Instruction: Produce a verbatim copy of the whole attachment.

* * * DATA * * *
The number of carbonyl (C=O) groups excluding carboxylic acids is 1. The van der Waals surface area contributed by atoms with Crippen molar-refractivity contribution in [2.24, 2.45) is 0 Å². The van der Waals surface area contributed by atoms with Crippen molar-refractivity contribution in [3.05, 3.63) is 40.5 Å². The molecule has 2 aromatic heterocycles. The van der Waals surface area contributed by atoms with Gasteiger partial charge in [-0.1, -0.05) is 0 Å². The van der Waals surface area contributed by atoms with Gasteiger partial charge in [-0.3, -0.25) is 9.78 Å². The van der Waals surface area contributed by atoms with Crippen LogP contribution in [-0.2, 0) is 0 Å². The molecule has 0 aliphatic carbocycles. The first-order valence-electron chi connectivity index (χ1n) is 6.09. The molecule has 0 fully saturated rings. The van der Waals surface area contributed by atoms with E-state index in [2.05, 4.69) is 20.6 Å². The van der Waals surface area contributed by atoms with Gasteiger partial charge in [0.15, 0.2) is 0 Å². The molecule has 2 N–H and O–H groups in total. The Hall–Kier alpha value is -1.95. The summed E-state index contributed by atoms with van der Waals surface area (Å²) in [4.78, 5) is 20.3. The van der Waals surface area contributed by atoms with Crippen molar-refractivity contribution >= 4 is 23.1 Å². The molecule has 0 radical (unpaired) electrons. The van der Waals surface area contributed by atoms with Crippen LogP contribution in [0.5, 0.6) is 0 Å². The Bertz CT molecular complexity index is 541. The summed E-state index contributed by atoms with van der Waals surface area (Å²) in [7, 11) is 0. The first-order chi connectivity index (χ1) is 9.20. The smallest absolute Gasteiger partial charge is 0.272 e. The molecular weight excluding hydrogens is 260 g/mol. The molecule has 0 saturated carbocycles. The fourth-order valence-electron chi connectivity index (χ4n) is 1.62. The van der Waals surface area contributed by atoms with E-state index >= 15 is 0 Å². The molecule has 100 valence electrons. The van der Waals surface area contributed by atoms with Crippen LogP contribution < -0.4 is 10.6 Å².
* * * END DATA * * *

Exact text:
The number of carbonyl (C=O) groups excluding carboxylic acids is 1. The van der Waals surface area contributed by atoms with Crippen molar-refractivity contribution in [2.24, 2.45) is 0 Å². The van der Waals surface area contributed by atoms with Crippen molar-refractivity contribution in [3.05, 3.63) is 40.5 Å². The molecule has 2 aromatic heterocycles. The van der Waals surface area contributed by atoms with Gasteiger partial charge in [-0.1, -0.05) is 0 Å². The van der Waals surface area contributed by atoms with Gasteiger partial charge in [-0.3, -0.25) is 9.78 Å². The van der Waals surface area contributed by atoms with Crippen LogP contribution in [-0.2, 0) is 0 Å². The molecule has 0 aliphatic carbocycles. The first-order valence-electron chi connectivity index (χ1n) is 6.09. The molecule has 0 fully saturated rings. The van der Waals surface area contributed by atoms with E-state index in [2.05, 4.69) is 20.6 Å². The van der Waals surface area contributed by atoms with Gasteiger partial charge in [0.15, 0.2) is 0 Å². The molecule has 2 N–H and O–H groups in total. The Hall–Kier alpha value is -1.95. The summed E-state index contributed by atoms with van der Waals surface area (Å²) in [4.78, 5) is 20.3. The van der Waals surface area contributed by atoms with Crippen molar-refractivity contribution >= 4 is 23.1 Å². The molecule has 0 radical (unpaired) electrons. The van der Waals surface area contributed by atoms with Crippen LogP contribution in [0.5, 0.6) is 0 Å². The Bertz CT molecular complexity index is 541. The summed E-state index contributed by atoms with van der Waals surface area (Å²) in [7, 11) is 0. The first-order chi connectivity index (χ1) is 9.20. The smallest absolute Gasteiger partial charge is 0.272 e. The molecular weight excluding hydrogens is 260 g/mol. The molecule has 0 saturated carbocycles. The fourth-order valence-electron chi connectivity index (χ4n) is 1.62. The van der Waals surface area contributed by atoms with E-state index >= 15 is 0 Å². The molecule has 100 valence electrons. The van der Waals surface area contributed by atoms with Crippen LogP contribution < -0.4 is 10.6 Å².